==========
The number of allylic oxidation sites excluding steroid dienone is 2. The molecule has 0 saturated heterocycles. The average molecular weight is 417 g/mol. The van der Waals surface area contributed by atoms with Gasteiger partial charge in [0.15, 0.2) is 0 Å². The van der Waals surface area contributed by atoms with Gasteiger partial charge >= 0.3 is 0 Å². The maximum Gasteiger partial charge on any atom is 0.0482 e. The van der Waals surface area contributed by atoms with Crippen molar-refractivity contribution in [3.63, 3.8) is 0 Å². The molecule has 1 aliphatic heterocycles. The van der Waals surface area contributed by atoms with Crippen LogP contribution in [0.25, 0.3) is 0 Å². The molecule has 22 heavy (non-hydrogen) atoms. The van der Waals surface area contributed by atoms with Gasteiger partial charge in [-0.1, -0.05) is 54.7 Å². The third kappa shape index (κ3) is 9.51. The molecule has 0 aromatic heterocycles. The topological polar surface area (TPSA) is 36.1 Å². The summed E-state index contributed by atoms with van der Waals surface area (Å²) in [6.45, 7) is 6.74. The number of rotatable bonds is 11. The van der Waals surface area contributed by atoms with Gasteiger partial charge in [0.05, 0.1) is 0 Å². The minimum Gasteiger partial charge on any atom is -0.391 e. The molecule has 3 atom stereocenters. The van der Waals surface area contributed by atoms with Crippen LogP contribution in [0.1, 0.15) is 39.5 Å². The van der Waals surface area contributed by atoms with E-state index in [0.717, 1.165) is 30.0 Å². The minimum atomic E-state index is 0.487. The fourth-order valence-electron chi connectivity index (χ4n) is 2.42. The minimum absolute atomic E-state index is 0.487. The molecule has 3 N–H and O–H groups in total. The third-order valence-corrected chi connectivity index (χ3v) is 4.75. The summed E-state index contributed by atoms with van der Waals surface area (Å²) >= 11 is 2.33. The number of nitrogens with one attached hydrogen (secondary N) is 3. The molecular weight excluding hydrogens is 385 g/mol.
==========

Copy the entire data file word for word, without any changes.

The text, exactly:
The number of allylic oxidation sites excluding steroid dienone is 2. The molecule has 0 saturated heterocycles. The average molecular weight is 417 g/mol. The van der Waals surface area contributed by atoms with Gasteiger partial charge in [0.15, 0.2) is 0 Å². The van der Waals surface area contributed by atoms with Gasteiger partial charge >= 0.3 is 0 Å². The maximum Gasteiger partial charge on any atom is 0.0482 e. The van der Waals surface area contributed by atoms with Crippen molar-refractivity contribution in [3.63, 3.8) is 0 Å². The molecule has 1 aliphatic heterocycles. The van der Waals surface area contributed by atoms with Crippen LogP contribution in [0.25, 0.3) is 0 Å². The molecule has 22 heavy (non-hydrogen) atoms. The van der Waals surface area contributed by atoms with Gasteiger partial charge in [-0.1, -0.05) is 54.7 Å². The third kappa shape index (κ3) is 9.51. The molecule has 0 aromatic heterocycles. The topological polar surface area (TPSA) is 36.1 Å². The summed E-state index contributed by atoms with van der Waals surface area (Å²) in [6.45, 7) is 6.74. The number of rotatable bonds is 11. The van der Waals surface area contributed by atoms with Gasteiger partial charge in [0.05, 0.1) is 0 Å². The minimum Gasteiger partial charge on any atom is -0.391 e. The molecule has 3 atom stereocenters. The van der Waals surface area contributed by atoms with Crippen LogP contribution in [0.1, 0.15) is 39.5 Å². The van der Waals surface area contributed by atoms with E-state index in [0.717, 1.165) is 30.0 Å². The minimum atomic E-state index is 0.487. The fourth-order valence-electron chi connectivity index (χ4n) is 2.42. The minimum absolute atomic E-state index is 0.487. The molecule has 3 N–H and O–H groups in total. The third-order valence-corrected chi connectivity index (χ3v) is 4.75. The summed E-state index contributed by atoms with van der Waals surface area (Å²) >= 11 is 2.33. The number of nitrogens with one attached hydrogen (secondary N) is 3. The molecular weight excluding hydrogens is 385 g/mol.